Image: US State Department Flickr.                  

TopicsChina climate change RegionsUnited States

The Big Question: Who Wants to Defeat ISIS More--Iran or the U.S.?

Paul Pillar

The bursts of criticism—from those who inveterately oppose any dealing with Iran, and those who inveterately oppose anything Barack Obama is doing, which include some of the same people—of a letter Mr. Obama reportedly sent to the supreme leader of Iran can readily be dismissed for multiple reasons. There is, to begin with, the spectacle of critics getting up in arms about a letter the contents of which none of us outside the administration, including the critics, have seen. We only have a general sense, from the Wall Street Journal report that broke this story, of the message the letter conveyed.

There also is the old notion that merely communicating with another party, whether face-to-face or in writing, somehow shows weakness and/or is a reward to the other party. It is neither; communication is a tool for us to express and pursue our own preferences and objectives, and to explore ways to attain those objectives. As Farideh Farhi notes, most of the people who are objecting to letters being sent to the Iranian supreme leader previously objected in the same way to having any diplomacy with Iran at all—diplomacy that already has achieved major restraints on Iran's nuclear program that years of non-communication were unable to achieve.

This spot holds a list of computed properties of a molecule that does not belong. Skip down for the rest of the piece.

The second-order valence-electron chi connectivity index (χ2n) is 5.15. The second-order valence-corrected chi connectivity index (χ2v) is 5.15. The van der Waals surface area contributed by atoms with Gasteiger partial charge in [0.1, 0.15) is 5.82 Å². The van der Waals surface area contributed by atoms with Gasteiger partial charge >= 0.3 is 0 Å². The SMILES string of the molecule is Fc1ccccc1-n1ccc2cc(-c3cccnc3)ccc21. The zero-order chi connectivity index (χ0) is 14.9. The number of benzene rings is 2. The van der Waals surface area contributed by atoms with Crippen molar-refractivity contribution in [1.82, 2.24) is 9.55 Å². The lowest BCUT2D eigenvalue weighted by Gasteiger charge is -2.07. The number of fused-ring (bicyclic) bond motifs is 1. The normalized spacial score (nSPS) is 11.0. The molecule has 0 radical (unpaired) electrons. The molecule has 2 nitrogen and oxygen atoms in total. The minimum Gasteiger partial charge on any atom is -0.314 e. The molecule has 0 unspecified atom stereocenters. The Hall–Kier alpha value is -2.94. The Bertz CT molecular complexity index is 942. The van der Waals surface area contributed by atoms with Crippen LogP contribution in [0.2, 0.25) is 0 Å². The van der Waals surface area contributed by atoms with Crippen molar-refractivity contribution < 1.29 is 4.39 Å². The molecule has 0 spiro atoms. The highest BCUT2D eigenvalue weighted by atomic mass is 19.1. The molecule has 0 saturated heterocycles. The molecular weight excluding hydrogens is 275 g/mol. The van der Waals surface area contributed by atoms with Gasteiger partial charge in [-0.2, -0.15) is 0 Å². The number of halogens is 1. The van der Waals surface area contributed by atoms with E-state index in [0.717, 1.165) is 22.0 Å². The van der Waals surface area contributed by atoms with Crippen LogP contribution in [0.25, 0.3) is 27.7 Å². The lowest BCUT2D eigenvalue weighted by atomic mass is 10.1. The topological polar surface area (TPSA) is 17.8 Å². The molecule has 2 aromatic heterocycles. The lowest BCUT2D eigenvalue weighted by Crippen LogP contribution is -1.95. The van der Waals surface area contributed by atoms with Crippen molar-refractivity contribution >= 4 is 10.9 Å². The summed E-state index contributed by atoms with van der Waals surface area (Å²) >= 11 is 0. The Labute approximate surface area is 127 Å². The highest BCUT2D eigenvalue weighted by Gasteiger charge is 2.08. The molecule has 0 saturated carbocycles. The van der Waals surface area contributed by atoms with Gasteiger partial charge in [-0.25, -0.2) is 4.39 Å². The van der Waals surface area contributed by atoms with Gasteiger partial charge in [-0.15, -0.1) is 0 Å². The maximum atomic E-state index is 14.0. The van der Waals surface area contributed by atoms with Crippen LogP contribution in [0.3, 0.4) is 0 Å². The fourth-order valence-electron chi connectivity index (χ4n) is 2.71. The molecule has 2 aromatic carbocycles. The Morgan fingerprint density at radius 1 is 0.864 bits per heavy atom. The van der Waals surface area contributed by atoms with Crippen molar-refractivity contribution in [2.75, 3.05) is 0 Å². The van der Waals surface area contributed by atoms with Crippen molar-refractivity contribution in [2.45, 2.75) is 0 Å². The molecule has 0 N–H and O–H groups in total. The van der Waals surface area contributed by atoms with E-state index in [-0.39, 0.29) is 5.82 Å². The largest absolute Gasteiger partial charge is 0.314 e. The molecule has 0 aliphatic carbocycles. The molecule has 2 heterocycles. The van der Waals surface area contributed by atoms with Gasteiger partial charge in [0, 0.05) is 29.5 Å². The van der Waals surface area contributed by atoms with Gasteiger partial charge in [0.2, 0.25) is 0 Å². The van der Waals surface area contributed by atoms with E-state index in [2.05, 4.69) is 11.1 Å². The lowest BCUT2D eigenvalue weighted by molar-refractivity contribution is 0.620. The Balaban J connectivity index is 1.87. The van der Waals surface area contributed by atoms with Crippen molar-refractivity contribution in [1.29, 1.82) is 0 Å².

Then there is the crude, unthinking primitiveness of slapping a label of enemy on someone and acting as if the mere label is sufficient reason not to do any business with, or even to communicate with, that someone, with no attention whatever being given to the best ways to pursue our own objectives. Thus we have John (“bomb, bomb, bomb Iran”) McCain saying that “they [Iran] are our enemy” and that any U.S. foreign policy that deals with Iran is “off the rails.” And we have Mitt Romney saying that sending the letter was “so far beyond the pale, I was stunned. I was speechless. The right kind of approach in dealing with Iran is that we consider them a pariah, their leaders are shunned...” The label-making approach to foreign policy, represented by these comments, helps to satisfy the urges of those who for their own reasons need an enemy and for whom Iran has long filled that role, but it certainly is not a good way to advance U.S. interests.

Before we move beyond this most recent bit of primitivism, however, there is a lesson here regarding linkage, leverage, and the deployment of U.S. resources on matters on which U.S. interests parallel those of other states. When last year the United States with its P5+1 partners began serious negotiations with Iran after Hassan Rouhani became the Iranian president, the two sides wisely agreed to focus narrowly on Iran's nuclear program and the nuclear-related sanctions. Each side has plenty of grievances with the opposite side on other matters, and if the agenda started expanding it would quickly continue to expand into an unmanageable smorgasbord of issues. But each side is, and should be, aware of how completion of a nuclear agreement would help to open the door to doing mutually beneficial business on other matters in the region on which U.S. and Iranian interests run parallel.